The Labor of Luck

The Labor of Luck: Casino Capitalism in the United States and South Africa

JEFFREY J. SALLAZ
Copyright Date: 2009
Edition: 1
Pages: 344
https://www.jstor.org/stable/10.1525/j.ctt1pp7px
  • Cite this Item
  • Book Info
    The Labor of Luck
    Book Description:

    In this gripping ethnography, Jeffrey J. Sallaz goes behind the scenes of the global casino industry to investigate the radically different worlds of work and leisure he found in identically designed casinos in the United States and South Africa. Seamlessly weaving political and economic history with his own personal experience, Sallaz provides a riveting account of two years spent working among both countries' casino dealers, pit bosses, and politicians. While the popular imagination sees the Nevada casino as a hedonistic world of consumption,The Labor of Luckshows that the "Vegas experience" is made possible only through a variety of systems regulating labor, capital, and consumers, and that because of these complex dynamics, the Vegas casino cannot be seamlessly picked up and replicated elsewhere. Sallaz's fresh and path-breaking approach reveals how neo-liberal versus post-colonial forms of governance produce divergent worlds at the tables, and how politics, profits, and pleasure have come together to shape everyday life in the new economy.

    eISBN: 978-0-520-94465-7
    Subjects: Anthropology

Table of Contents

  1. Front Matter
    (pp. i-vi)
  2. Table of Contents
    (pp. vii-viii)
  3. List of Illustrations
    (pp. ix-x)
  4. List of Tables
    (pp. xi-xii)
  5. Preface
    (pp. xiii-xviii)
  6. Introduction: DEALING WITH GLOBALIZATION
    (pp. 1-26)

    I was not the first sociologist to moonlight as a croupier. In fact, Erving Goffman, “the most famous of American sociologists,” once worked behind the tables.¹ Goffman is remembered today mainly as an innovative social theorist, one who used metaphors drawn from the theater to depict everyday life as a series of dramatic performances.² But Goffman was also a devoted researcher who grounded his conceptual schemes in firsthand empirical observations of social life. Trained as an ethnographer at the University of Chicago during the early 1950s, at various points during his career he scrubbed dishes in a Scottish hotel, observed...

  7. PART I BEHIND THE TABLES

    • ONE Nevada: LEARNING TO DEAL
      (pp. 29-40)

      The contemporary casino represents a potential panopticon. Like those “observatories of human multiplicity” pioneered by the English Utilitarian Jeremy Bentham and documented by the French historian Michel Foucault, the casino offers those who operate it total control. The video cameras dotting its ceiling relay images to a central control room from which managers can see everything without being seen themselves. This is a power of surveillance both “visible and unverifiable.”¹ Supplementing the electronic monitoring is a pyramid of supervisory personnel. Corporate managers monitor shift managers, who monitor pit bosses, who monitor inspectors, who monitor dealers; they are “supervisors, perpetually supervised."²...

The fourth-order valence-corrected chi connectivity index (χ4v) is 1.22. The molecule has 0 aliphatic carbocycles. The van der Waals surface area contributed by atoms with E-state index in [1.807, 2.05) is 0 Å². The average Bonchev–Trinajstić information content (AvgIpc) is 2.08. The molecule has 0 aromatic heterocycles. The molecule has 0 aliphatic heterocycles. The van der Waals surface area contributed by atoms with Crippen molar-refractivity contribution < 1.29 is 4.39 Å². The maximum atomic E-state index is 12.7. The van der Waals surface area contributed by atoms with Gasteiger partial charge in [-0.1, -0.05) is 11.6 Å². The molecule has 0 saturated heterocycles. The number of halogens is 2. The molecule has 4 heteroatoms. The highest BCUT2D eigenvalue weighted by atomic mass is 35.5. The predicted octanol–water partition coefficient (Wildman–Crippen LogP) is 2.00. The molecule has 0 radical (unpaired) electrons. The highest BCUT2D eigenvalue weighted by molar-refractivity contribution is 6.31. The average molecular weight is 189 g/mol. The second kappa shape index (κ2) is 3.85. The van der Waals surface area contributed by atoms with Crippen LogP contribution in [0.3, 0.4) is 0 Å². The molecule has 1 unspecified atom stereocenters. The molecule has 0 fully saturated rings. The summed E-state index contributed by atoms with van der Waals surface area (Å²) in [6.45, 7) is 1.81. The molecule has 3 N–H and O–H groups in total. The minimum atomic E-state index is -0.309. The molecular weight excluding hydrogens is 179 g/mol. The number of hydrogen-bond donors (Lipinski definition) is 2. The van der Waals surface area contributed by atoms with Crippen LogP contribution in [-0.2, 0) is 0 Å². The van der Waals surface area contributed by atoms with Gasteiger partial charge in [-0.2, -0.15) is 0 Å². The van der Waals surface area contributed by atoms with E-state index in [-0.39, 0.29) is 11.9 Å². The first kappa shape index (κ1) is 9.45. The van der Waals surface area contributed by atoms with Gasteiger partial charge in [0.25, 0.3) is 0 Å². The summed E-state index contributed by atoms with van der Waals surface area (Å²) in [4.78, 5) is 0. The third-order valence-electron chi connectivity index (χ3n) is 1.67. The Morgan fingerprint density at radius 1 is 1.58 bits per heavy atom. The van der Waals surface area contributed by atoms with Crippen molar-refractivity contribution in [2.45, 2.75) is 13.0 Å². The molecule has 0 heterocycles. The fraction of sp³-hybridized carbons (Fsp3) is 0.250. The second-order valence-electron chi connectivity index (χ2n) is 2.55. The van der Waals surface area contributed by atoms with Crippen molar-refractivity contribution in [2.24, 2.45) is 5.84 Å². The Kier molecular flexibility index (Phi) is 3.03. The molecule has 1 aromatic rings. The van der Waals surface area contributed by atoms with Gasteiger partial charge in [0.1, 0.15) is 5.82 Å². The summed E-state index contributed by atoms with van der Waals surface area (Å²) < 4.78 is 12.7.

• TWO Silver State Casino: ENTREPRENEURS AT WORK
      (pp. 41-70)

      Before my first shift at Silver State Casino began, I wrote a research memo detailing my expectations for fieldwork. On one hand, the invasive background tests suggested the lengths to which Nevada firms will go to maximize security—why not take the final step of structuring the pits themselves as a panopticon? On the other hand, Rick’s emphasis on “personality” during my audition suggested a more gentle, servicecentered workplace. But I would discover neither a panopticon nor a Disneyland. Rather, casino management grants dealers considerable freedom to act as independent entrepreneurs on the tables. This autonomy is not absolute; indeed,...

    • THREE South Africa: GAMBLING WITH EMPOWERMENT
      (pp. 71-88)

      It was after mastering Silver State Casino’s entrepreneurial game of making tips that I took my place behind the tables at the “Gold City Casino” in the fall of 2002. During an earlier stay in South Africa, I had interviewed several executives at “Empowerment Inc.,” one of a handful of firms licensed to operate casinos in the country following the fall of apartheid (the appendix provides a detailed account of how I gained access to casinos in both the United States and South Africa). These executives agreed to let me deal cards in their new Johannesburg casino. The “game of...

    • FOUR Gold City Casino: EFFACING LABOR
      (pp. 89-110)